I know exactly what this gentleman is talking about. These days, with our litigeous society, organizations are getting incredibly paranoid about their risk. When I was at UVa, we had established programs when the risk management folks started nosing into our business. Our record made it difficult for them to tell us all to go away (although they wished we weren't there) but they could really make life hell for us. It even got down to some pretty silly crap about language. We couldn't say "The University of Virginia Uechi Ryu Karate Club." Instead, they made us say "Uechi Ryu Karate AT UVa." They made us sign these forms saying that UVa (a state school) didn't have anything to do with us, even though we used their facilities. Everybody signed waivers saying how our activity could result in injury and death, yada, yada, yada. And it wasn't just us. ALL club sports were suddenly high risk activities that could result in death. Even badmitton.

And in the mean time, the university was busy expanding the football stadium. Does this make sense? Of course not. As my mentor (a physician who often has to testify in court about medical cases) says "law often has nothing to do with logic and science."

I'm sorry about the ranting. But now and then I really get peeved at our over litigeous society. Sometimes I wish I lived in Great Britain, where the loser in a law suit has to pay the legal bills of the winning defender....or Germany, where people take responsibility for their actions, and will not consider personal stupidity a good reason to sue your neighbor.

OK, OK,....I'm off the soap box. I'm now ready to be chided by counsel. Yes, your honor, community service for contempt of court....


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PostPosted: Mon Mar 15, 1999 6:20 pm 
And, Bill, I don't think our society will get any better.


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PostPosted: Tue Mar 16, 1999 1:39 am 
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Joined: Sat Nov 28, 1998 6:01 am
Posts: 2423
Location: MARSHFIELD, MA. USA
Not only are lawyers a pain in the butt, butt lawyering is a pain in the but.

The term does not translate directly, but, FYI, Julius Gaius Caesar, his father and grandfather were "advocates" under Roman Law at the time. Patricians were expected to "have clients" handle wills, execute wills and argue cases, but never, never "engage in trade".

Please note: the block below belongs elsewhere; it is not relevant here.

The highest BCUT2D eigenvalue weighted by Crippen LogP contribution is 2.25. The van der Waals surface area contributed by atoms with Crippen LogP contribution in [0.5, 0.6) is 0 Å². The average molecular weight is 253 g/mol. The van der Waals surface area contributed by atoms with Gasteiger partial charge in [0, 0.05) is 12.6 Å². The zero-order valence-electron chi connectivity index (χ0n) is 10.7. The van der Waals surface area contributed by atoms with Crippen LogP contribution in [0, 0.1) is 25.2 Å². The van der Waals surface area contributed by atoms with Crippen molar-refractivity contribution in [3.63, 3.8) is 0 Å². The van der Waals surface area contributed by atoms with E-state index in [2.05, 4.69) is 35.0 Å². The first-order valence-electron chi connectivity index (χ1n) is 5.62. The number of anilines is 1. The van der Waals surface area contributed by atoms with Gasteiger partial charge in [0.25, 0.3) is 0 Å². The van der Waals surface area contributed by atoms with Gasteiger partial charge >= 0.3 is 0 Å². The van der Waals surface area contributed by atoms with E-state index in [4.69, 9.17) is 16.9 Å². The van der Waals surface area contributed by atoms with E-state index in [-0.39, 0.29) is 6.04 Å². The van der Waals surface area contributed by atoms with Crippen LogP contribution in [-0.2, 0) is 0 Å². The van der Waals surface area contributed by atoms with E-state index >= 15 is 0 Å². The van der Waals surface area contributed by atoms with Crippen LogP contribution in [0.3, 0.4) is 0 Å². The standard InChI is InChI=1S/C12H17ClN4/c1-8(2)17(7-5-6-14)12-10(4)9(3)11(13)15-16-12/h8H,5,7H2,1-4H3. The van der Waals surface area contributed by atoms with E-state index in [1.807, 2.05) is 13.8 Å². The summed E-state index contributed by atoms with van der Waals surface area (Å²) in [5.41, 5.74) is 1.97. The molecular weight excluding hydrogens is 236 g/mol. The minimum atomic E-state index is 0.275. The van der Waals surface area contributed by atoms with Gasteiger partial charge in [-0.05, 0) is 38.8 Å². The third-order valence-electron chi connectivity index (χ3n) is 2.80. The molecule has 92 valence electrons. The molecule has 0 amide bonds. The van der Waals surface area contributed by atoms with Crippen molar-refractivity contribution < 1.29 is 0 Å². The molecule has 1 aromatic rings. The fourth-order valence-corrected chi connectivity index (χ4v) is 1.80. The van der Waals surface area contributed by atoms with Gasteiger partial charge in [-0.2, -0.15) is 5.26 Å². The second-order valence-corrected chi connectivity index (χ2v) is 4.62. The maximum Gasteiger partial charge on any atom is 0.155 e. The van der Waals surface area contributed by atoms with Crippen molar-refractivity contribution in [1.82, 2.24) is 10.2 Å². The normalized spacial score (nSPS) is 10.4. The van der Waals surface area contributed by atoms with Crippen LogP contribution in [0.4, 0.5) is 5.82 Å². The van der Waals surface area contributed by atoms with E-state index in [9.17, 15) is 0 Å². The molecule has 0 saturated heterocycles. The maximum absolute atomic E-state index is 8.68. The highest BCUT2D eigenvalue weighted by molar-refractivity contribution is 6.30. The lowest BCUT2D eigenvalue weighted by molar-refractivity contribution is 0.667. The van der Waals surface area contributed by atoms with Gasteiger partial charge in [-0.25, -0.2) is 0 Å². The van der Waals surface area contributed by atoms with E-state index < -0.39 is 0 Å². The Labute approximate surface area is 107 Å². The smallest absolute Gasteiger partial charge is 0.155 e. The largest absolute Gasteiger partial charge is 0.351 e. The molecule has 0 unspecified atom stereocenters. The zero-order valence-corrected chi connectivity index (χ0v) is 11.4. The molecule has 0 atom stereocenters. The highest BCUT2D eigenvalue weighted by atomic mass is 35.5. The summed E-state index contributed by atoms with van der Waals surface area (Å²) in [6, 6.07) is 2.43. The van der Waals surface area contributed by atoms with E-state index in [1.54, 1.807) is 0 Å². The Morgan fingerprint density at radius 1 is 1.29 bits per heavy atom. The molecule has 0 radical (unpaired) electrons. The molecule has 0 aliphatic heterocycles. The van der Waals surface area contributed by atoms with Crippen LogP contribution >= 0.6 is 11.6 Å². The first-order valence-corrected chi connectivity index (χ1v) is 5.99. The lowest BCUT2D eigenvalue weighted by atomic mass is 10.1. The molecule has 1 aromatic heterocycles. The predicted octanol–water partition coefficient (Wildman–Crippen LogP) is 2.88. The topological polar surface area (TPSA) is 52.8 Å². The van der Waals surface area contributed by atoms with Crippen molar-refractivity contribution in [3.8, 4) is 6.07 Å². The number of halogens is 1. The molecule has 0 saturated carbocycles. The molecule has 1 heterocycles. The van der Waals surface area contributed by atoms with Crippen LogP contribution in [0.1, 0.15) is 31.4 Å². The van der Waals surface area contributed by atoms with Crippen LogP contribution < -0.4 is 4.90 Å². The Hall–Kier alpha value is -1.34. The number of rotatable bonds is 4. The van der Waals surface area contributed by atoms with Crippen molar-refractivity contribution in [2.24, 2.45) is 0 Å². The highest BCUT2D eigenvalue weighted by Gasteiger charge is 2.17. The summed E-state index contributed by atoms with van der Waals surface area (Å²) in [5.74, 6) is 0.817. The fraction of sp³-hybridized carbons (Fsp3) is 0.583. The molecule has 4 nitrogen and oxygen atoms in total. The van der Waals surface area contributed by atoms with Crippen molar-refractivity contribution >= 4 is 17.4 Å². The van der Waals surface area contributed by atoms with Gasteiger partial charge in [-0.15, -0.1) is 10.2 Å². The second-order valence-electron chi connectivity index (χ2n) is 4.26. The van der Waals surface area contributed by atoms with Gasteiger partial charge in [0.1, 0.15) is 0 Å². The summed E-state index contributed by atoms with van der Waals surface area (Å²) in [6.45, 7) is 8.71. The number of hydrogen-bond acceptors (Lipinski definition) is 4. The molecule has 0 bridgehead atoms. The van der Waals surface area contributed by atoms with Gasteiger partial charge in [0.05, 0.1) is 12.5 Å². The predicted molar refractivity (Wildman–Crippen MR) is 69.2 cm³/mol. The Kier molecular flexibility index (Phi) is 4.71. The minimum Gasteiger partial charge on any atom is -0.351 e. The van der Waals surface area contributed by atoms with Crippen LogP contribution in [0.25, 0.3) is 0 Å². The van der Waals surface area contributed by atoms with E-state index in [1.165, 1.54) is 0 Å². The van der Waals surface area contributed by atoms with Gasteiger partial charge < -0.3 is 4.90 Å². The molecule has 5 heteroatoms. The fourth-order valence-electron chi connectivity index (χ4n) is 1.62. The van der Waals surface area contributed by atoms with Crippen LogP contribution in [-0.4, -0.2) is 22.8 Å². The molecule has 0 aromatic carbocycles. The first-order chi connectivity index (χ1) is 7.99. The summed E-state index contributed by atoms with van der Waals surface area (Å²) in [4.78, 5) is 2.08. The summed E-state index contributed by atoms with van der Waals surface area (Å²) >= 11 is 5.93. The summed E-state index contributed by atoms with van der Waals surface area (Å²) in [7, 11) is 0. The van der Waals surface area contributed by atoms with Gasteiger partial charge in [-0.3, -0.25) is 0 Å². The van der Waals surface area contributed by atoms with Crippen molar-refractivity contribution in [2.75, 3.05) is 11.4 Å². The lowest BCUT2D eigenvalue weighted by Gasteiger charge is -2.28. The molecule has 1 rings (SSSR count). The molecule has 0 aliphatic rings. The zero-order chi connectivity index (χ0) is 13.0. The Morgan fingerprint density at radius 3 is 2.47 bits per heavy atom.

Well, at least Shakespeare got his wish regarding Julius Gauis Caesar. They did kill him but not because he was an advocate.

I know it's all spoken in jest and "all teases accepted".However, as a counterpoint, Lincoln was an attorney, John Quincy Adams gave a pretty good account of himself in the "Amistad" matter, so I guess we'll have be selective about whom we fix the cross hairs upon.


Counterpoint made in good humor.

JOHN T

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PostPosted: Tue Mar 16, 1999 5:43 am 
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Joined: Tue Mar 02, 1999 6:01 am
Posts: 20
Location: Seattle, Washington
Never before my court have I seen such a degredation as an excuse for a man! The least possible sentence I can pass on you is ten days with an Air Supply 8-tract!

--Ed.

[Yeah, Rumpole fans like the formality of British law with its traditions. They also lack some basic rights we have here.

Returning to the post, the fear of litigation comes from frivolous law suits. I am surprised that very few malpractice law suits end in a judgement for the plantiff. It is a lot of bother and $. I think part of the reason for these suits--even personal injury--is the American Dream: get something for nothing. "Screw the Company!"

At college, I actually worked with one of your scions. Our "class" was small--just one or two people beating the hell out of one another. I never worked to make it official. Aside from the reasons you listed I would also have to accept every clown. I am serious; I remember a loon who wanted me to teach him "to be dangerous." Those of you who know me are currently scratching your heads.

--J.D.]

Which reminds me of an amusing legal anecdote. It seems that his lordship, Sir Cecil Hoggmany Melchet . . .ACK!!--Ed.

[Ah, enough of that! Too much PBS.--J.D.]

[This message has been edited by The Editor (edited 03-15-99).]


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PostPosted: Tue Mar 16, 1999 6:41 am 
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Joined: Thu Sep 17, 1998 6:01 am
Posts: 22
Location: Sacramento, CA ,USA
We are very lucky here in the California State University system as our campuses have many different martial arts classes. At my now Alma Mater, CSU Sacramento, we have Tai Kwon Do, Tai Chi, Judo, Uechi Image, Aikido.

I feel spoiled, knowing that there are some universities that don't allow theirt students the experience.

David in Sacramento